For years, veterans have complained to the media about the conditions at the Oklahoma City VA Hospital and Oklahoma City's Fox 25 conducted a few interviews and talked to hospital staff. In the report that ran February 9, we were left with more questions rather than answers.
Veterans have also complained for decades to members of the Oklahoma Congressional Delegation and have received mixed reports on the progress. Many veteran's groups such as the Mid-America Chapter of the Paralyzed Veterans of America have made great strides with members of Congress and Senator Jim Inhofe has been actively involved in providing legislative assistance in Washington for disabled veterans.
But the problem is much larger in scope than merely legislative assistance. The problem is societal, emotional. Going back to perhaps the Korean war, returning troops didn't receive the same warm reception as they did during WWII and the decline of adoration for members of our Armed Services continues. Men and women who oppose war at all costs have permeated the fabric of the media and the message being sent out is one of apathy. Today, veterans are looked at as civil service employees - not to say that civil service isn't important, but a distinction must be made at some point.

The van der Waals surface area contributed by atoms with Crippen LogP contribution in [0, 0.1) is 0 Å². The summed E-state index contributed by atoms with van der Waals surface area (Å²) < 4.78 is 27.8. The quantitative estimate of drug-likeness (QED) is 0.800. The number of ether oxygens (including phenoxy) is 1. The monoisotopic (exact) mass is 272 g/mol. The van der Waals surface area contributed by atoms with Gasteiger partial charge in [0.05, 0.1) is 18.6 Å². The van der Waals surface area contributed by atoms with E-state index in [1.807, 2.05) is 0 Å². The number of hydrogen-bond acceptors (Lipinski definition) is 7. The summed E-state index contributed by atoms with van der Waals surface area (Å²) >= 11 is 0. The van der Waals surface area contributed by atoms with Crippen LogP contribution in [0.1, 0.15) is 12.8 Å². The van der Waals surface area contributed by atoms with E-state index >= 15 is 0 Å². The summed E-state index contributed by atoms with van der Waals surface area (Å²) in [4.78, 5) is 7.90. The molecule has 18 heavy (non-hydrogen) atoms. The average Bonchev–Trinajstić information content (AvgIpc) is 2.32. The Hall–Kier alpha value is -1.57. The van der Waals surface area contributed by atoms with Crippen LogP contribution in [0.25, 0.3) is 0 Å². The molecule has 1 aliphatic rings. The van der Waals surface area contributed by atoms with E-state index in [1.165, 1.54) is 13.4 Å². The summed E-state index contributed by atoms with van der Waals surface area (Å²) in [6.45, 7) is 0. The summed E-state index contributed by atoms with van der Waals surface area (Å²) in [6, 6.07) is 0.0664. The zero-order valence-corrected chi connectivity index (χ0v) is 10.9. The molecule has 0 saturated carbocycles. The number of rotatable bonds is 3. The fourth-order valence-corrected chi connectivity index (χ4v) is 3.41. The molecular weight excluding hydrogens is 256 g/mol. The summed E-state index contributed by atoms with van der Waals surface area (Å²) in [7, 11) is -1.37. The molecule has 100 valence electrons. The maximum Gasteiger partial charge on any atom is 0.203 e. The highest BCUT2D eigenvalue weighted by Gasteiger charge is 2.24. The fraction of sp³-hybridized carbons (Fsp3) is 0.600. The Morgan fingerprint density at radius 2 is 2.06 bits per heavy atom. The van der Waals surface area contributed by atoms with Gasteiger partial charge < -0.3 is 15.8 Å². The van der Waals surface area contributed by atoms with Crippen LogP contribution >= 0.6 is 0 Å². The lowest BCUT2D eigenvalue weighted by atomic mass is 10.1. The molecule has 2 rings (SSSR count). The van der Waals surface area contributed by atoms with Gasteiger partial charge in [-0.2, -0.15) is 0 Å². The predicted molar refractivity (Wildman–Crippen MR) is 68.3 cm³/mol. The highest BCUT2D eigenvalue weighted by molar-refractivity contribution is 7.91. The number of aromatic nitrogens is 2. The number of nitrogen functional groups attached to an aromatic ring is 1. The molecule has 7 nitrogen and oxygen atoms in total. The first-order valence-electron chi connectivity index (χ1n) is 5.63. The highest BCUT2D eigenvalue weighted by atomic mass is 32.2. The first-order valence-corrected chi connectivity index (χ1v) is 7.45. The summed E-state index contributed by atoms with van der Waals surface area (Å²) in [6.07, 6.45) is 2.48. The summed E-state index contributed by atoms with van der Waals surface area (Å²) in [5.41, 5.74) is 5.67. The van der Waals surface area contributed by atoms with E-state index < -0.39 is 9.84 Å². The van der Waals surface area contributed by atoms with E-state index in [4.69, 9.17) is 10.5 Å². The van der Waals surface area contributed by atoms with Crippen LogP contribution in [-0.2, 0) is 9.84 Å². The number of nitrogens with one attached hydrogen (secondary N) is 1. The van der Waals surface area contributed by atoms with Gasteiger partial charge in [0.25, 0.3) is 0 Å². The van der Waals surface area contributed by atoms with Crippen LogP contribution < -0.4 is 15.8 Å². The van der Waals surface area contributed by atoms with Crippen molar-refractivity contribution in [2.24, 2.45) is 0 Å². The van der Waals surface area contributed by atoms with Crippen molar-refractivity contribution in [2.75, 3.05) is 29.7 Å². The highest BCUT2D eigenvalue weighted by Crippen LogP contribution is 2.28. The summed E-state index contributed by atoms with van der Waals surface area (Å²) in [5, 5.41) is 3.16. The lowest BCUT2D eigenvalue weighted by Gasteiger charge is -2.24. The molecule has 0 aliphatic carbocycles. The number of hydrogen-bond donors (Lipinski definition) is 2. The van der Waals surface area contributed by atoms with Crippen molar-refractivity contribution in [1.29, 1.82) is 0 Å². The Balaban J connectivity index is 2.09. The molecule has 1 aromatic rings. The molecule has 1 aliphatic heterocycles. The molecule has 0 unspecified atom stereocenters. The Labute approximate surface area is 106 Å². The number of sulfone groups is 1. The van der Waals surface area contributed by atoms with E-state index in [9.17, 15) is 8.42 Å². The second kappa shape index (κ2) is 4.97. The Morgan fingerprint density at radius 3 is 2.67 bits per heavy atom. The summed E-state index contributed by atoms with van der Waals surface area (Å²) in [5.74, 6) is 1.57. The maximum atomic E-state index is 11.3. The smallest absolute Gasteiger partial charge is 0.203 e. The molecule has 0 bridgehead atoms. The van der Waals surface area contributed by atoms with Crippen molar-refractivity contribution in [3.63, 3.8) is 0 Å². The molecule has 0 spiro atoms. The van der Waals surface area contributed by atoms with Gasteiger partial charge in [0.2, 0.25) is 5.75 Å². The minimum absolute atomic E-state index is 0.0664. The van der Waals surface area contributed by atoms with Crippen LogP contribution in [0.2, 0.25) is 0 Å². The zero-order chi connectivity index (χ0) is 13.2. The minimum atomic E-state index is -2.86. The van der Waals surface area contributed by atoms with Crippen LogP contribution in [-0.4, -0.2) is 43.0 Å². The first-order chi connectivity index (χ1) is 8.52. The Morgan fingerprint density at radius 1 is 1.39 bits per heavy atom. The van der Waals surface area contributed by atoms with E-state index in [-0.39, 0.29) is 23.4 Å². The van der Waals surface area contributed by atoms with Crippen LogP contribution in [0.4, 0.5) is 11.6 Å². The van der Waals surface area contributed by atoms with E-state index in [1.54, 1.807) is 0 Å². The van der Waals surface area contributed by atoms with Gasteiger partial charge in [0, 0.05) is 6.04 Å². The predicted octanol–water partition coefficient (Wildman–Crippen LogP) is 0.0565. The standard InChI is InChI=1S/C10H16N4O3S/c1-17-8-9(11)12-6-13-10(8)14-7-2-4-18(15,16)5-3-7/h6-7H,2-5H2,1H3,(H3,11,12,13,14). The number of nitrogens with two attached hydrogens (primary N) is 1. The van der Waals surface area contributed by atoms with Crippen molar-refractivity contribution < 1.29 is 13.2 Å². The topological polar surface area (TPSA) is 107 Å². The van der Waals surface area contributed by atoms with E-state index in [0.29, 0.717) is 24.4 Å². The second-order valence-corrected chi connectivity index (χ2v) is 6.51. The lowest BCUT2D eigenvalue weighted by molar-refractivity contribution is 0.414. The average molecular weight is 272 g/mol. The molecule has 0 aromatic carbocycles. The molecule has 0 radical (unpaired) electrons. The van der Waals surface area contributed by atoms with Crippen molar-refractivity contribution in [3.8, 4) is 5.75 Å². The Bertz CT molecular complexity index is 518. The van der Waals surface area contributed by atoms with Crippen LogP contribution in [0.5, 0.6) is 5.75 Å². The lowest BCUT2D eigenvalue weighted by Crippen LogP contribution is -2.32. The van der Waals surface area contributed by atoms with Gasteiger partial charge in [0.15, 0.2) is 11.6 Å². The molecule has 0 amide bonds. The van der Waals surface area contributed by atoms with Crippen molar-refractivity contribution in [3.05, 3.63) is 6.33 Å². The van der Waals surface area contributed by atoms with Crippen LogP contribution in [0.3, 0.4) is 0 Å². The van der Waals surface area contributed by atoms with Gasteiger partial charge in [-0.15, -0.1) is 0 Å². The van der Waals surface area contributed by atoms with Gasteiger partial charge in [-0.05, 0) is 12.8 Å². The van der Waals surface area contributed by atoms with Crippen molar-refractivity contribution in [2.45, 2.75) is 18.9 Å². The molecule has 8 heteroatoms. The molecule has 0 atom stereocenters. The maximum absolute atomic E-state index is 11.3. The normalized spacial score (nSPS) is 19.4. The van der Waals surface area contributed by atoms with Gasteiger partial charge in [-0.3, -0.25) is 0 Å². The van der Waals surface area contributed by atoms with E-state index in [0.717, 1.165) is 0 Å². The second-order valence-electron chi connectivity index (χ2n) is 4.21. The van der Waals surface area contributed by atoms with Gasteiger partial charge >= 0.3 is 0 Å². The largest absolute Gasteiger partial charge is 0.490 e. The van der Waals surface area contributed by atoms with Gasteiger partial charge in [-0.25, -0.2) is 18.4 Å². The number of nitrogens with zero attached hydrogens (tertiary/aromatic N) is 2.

Currently, we have boots on the ground in more than one theater and yet, we hear very little about the triumphs and strategic victories the men and women of the Armed Forces are experiencing. We read newspaper reports and watch television stories of the veterans who come home suffering from all sorts of ailments relative to service, with the primary focus on proving the media's point that war is wrong and the mechanism by which war is waged (veterans) are less important than communicating to the masses how evil our country is for even thinking about going to war in the first place.
But our country owes a debt of gratitude to our military. And our country should care for our veterans.
Reports of how poor the medical care has been to our veterans (including the horrific reports in the past from Walter Reed), should be rare, but unfortunately they are commonplace.
It doesn't have to be this way. It shouldn't be this way. Lord willing, it won't stay this way.
The dialog is continuing...let's keep it going.